The same is true of James Clapper, director of national intelligence, who “revised” his testimony before Congress about monitoring citizens’ emails (he said “No, sir” at the time) when he told the National Journal, “What I said was, the NSA does not voyeuristically pore through U.S. citizens’ e-mails. I stand by that.”
That might be news to former CIA Director David Petraeus, who resigned last fall after the FBI read through thousands of pages of emails from what he thought were anonymous, private accounts, exposing an affair with his biographer. As Binney noted, “What probable cause did they have? There was no crime.”
Again, the point is not that the government is reading all of our emails. It is that it is collecting them, and if it decides anyone is of special interest, for whatever reason, it can then read them.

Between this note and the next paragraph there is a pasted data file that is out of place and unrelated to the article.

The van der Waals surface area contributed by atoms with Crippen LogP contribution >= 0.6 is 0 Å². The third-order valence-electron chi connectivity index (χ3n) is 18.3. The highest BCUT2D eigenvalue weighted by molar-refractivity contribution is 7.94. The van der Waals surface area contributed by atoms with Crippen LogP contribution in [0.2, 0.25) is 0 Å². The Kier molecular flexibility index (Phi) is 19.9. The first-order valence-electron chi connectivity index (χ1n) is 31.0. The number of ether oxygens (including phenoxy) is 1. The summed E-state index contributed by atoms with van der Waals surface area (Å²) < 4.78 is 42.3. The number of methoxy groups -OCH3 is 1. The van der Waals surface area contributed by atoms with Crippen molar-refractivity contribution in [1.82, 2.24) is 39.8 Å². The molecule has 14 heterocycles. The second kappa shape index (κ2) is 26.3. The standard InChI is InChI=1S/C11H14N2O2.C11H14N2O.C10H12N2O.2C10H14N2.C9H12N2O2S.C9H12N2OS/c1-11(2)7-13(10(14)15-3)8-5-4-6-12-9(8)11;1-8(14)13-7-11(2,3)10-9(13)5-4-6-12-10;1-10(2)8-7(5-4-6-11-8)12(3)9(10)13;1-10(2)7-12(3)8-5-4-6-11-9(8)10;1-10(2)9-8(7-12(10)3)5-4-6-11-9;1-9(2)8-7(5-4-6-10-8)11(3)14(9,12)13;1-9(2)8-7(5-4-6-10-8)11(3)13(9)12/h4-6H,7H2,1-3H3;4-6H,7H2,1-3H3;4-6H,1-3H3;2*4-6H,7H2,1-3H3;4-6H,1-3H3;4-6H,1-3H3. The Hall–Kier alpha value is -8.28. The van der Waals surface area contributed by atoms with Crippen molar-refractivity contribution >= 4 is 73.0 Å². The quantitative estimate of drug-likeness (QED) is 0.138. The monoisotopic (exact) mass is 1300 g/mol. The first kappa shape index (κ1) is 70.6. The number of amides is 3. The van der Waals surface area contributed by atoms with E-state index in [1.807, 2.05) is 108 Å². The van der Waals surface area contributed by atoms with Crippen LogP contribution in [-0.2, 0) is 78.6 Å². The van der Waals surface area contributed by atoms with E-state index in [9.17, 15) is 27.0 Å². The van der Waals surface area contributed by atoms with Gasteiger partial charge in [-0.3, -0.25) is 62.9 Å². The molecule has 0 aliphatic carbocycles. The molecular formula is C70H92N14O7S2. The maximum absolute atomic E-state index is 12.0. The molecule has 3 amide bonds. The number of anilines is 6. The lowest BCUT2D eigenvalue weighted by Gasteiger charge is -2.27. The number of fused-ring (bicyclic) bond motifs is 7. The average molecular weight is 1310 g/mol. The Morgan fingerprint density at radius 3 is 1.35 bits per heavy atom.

Obama’s stance on all this is especially rich, since when he was a senator, he blasted President Bush for, “illegal wiretapping of American citizens” and “ignoring the law when it is inconvenient.”
In his first inaugural address, Obama declared, “As for our common defense, we reject as false the choice between our safety and our ideals.”
It appears, if Pew Research Center polls are to be believed, that a majority of Americans agree with the president that this kind of surveillance is necessary to keep us safe. That they think Ben Franklin’s warning – that those who trade freedom for security will end up with neither – is outdated.
I hope they’re right. Because I think we’re about to find out.
Taylor Armerding is an independent columnist. Contact him at email@example.com.